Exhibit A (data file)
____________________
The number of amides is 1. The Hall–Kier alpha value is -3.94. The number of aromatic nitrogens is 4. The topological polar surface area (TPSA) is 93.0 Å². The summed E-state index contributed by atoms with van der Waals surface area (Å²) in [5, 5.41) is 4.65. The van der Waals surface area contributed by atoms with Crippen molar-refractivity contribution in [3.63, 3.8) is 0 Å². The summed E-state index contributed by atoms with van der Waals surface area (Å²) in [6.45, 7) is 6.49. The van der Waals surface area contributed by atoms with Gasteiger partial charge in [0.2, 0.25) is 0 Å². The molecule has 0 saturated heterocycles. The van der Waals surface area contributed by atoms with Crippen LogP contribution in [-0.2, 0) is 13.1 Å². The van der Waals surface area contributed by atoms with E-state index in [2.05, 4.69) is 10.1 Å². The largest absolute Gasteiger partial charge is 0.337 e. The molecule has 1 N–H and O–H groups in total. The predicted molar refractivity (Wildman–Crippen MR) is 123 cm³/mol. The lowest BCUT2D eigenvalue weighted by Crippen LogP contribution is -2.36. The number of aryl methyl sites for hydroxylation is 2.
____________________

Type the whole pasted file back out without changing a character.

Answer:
The number of amides is 1. The Hall–Kier alpha value is -3.94. The number of aromatic nitrogens is 4. The topological polar surface area (TPSA) is 93.0 Å². The summed E-state index contributed by atoms with van der Waals surface area (Å²) in [5, 5.41) is 4.65. The van der Waals surface area contributed by atoms with Crippen molar-refractivity contribution in [3.63, 3.8) is 0 Å². The summed E-state index contributed by atoms with van der Waals surface area (Å²) in [6.45, 7) is 6.49. The van der Waals surface area contributed by atoms with Gasteiger partial charge in [0.2, 0.25) is 0 Å². The molecule has 0 saturated heterocycles. The van der Waals surface area contributed by atoms with Crippen LogP contribution in [-0.2, 0) is 13.1 Å². The van der Waals surface area contributed by atoms with E-state index in [2.05, 4.69) is 10.1 Å². The largest absolute Gasteiger partial charge is 0.337 e. The molecule has 1 N–H and O–H groups in total. The predicted molar refractivity (Wildman–Crippen MR) is 123 cm³/mol. The lowest BCUT2D eigenvalue weighted by Crippen LogP contribution is -2.36. The number of aryl methyl sites for hydroxylation is 2.